General Growth Properties, a publicly traded real estate investment trust that owns and operates Chapel Hills Mall, is accelerating its plan to emerge from bankruptcy protection by forging agreements with lenders on about $9.7 billion in outstanding mortgage loans.
Chapel Hills Mall General Manager David Moss said the move is a precursor to the company’s general restructuring plan, which will be released during February.
“This represents a major chunk of our outstanding debt load,” Moss said. “For Chapel Hills Mall, however, it’s business as usual. It doesn’t affect our day-to-day operations on a local level.”
Shoppers who visit the mall during the holidays will see a few new amenities, including a carousel and dog-training displays in the theater wing, a soft-seating area near the upper-level Macy’s wing and a miniature train ride near Borders book store.
“The carousel has a unique ride sound and adds energy to the mall,” Moss said. “Kids seem to like it and parents, too. Shopping is more fun when you have something to look forward to.”
The soft-seating area was installed three days before Thanksgiving and provides weary shoppers with leather sofas, plush carpeting and a high-end, soft-lit chandelier. All the furniture was purchased from Macy’s.
Moss said the primary users of the new area have been men (surprise) … and families.
The mall also is working with Sit Means Sit Dog Training. Trainers bring dogs in and show off tricks, like posing for photos and fetching.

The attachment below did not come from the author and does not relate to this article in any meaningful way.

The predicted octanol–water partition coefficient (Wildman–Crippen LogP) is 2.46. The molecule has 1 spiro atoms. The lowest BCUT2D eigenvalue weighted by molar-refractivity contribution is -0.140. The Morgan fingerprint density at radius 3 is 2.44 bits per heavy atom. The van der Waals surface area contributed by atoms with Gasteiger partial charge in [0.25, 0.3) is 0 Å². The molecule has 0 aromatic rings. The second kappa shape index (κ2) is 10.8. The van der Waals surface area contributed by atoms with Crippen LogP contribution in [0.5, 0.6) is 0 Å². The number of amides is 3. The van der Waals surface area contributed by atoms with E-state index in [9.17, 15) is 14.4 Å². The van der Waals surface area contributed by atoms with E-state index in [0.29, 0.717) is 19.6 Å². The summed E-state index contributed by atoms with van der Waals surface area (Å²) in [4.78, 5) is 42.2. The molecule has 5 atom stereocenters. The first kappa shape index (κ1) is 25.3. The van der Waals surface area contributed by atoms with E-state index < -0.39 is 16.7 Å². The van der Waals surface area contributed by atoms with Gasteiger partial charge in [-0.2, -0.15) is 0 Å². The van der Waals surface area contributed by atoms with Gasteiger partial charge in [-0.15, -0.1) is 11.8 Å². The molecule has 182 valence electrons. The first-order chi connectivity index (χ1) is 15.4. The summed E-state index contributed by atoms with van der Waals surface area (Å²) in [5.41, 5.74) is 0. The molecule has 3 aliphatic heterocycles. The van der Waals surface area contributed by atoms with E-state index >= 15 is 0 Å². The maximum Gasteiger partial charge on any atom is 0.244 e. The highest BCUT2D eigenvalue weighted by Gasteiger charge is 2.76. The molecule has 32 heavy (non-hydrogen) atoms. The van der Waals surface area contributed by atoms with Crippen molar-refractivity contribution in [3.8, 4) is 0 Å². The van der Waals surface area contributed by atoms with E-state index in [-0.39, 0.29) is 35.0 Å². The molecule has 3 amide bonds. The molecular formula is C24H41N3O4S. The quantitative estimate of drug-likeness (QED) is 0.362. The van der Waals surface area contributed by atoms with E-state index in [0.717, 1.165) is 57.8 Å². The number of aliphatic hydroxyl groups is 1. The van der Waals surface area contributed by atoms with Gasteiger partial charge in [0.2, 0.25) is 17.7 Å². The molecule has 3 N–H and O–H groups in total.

The display is meant to show visitors how Sit Means Sit can train any dog of any size to obey commands. The display opened during the week of Thanksgiving and will remain in place until the beginning of January.
Following the departure of the El Paso County Clerk and Recorders office location, which is moving from Chapel Hills Mall to the Union Town Center near Research Parkway and Union Boulevard, Chapel Hills Mall will be 80 percent occupied, but shoppers will notice a 6,000 square-foot open space in the upper-level Dillard’s wing.
“It was a great service that the mall could provide for people, especially on voting days,” Moss said. “No one likes to lose a tenant and we thought we made a valiant effort to keep them, but the county had to make a choice that they liked best.”
Mall management is seeking a replacement tenant and Moss said he’s received interest from a few parties.
“We’re looking for destination uses, restaurants, other offices, maybe even another government use,” he said. “Hopefully once the clerk and recorder has exited, we’ll see even more interest.”
The office will reopen at 8830 N. Union Blvd. on Dec. 14.
Doug Pua opened ShangriLa restaurant in the Union Town Center during 2003, and has watched business grow steadily at the 154-seat restaurant. He’s optimistic that he’ll see a significant jump in customer traffic with the addition of the Clerk and Recorder’s office to the center.
“The Powers and downtown branches are closed on Fridays, so this branch will be the only one open on that day,” Pua said. “People have no choice (but) to come here if they want to get their business done with the clerk and recorder. We’re thinking people will notice us and stop in or think of coming back to us later.”
Scott Prater covers retail for the Colorado Springs Business Journal.